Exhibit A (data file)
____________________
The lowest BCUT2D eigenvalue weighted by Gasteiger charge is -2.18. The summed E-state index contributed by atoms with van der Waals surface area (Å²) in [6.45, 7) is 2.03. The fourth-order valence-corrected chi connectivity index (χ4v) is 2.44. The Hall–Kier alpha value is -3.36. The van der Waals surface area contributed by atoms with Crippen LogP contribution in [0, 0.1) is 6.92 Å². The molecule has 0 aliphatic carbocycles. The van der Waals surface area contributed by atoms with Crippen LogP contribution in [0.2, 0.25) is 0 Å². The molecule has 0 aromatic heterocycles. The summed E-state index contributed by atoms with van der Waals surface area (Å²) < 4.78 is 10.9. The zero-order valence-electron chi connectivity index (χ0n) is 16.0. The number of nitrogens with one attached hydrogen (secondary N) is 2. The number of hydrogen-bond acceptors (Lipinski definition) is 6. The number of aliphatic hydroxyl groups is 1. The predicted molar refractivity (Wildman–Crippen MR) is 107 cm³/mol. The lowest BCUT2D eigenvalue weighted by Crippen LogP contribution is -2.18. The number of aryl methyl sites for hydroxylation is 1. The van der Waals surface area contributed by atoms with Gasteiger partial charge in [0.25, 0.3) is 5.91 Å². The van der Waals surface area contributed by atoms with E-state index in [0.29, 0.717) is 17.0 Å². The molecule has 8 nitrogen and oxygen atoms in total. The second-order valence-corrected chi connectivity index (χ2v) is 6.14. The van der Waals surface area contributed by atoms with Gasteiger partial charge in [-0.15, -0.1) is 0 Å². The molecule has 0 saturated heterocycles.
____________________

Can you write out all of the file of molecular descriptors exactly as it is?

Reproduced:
The lowest BCUT2D eigenvalue weighted by Gasteiger charge is -2.18. The summed E-state index contributed by atoms with van der Waals surface area (Å²) in [6.45, 7) is 2.03. The fourth-order valence-corrected chi connectivity index (χ4v) is 2.44. The Hall–Kier alpha value is -3.36. The van der Waals surface area contributed by atoms with Crippen LogP contribution in [0, 0.1) is 6.92 Å². The molecule has 0 aliphatic carbocycles. The van der Waals surface area contributed by atoms with Crippen LogP contribution in [0.2, 0.25) is 0 Å². The molecule has 0 aromatic heterocycles. The summed E-state index contributed by atoms with van der Waals surface area (Å²) < 4.78 is 10.9. The zero-order valence-electron chi connectivity index (χ0n) is 16.0. The number of nitrogens with one attached hydrogen (secondary N) is 2. The number of hydrogen-bond acceptors (Lipinski definition) is 6. The number of aliphatic hydroxyl groups is 1. The predicted molar refractivity (Wildman–Crippen MR) is 107 cm³/mol. The lowest BCUT2D eigenvalue weighted by Crippen LogP contribution is -2.18. The number of aryl methyl sites for hydroxylation is 1. The van der Waals surface area contributed by atoms with Gasteiger partial charge in [0.25, 0.3) is 5.91 Å². The van der Waals surface area contributed by atoms with E-state index in [0.29, 0.717) is 17.0 Å². The molecule has 8 nitrogen and oxygen atoms in total. The second-order valence-corrected chi connectivity index (χ2v) is 6.14. The van der Waals surface area contributed by atoms with Gasteiger partial charge in [-0.15, -0.1) is 0 Å². The molecule has 0 saturated heterocycles.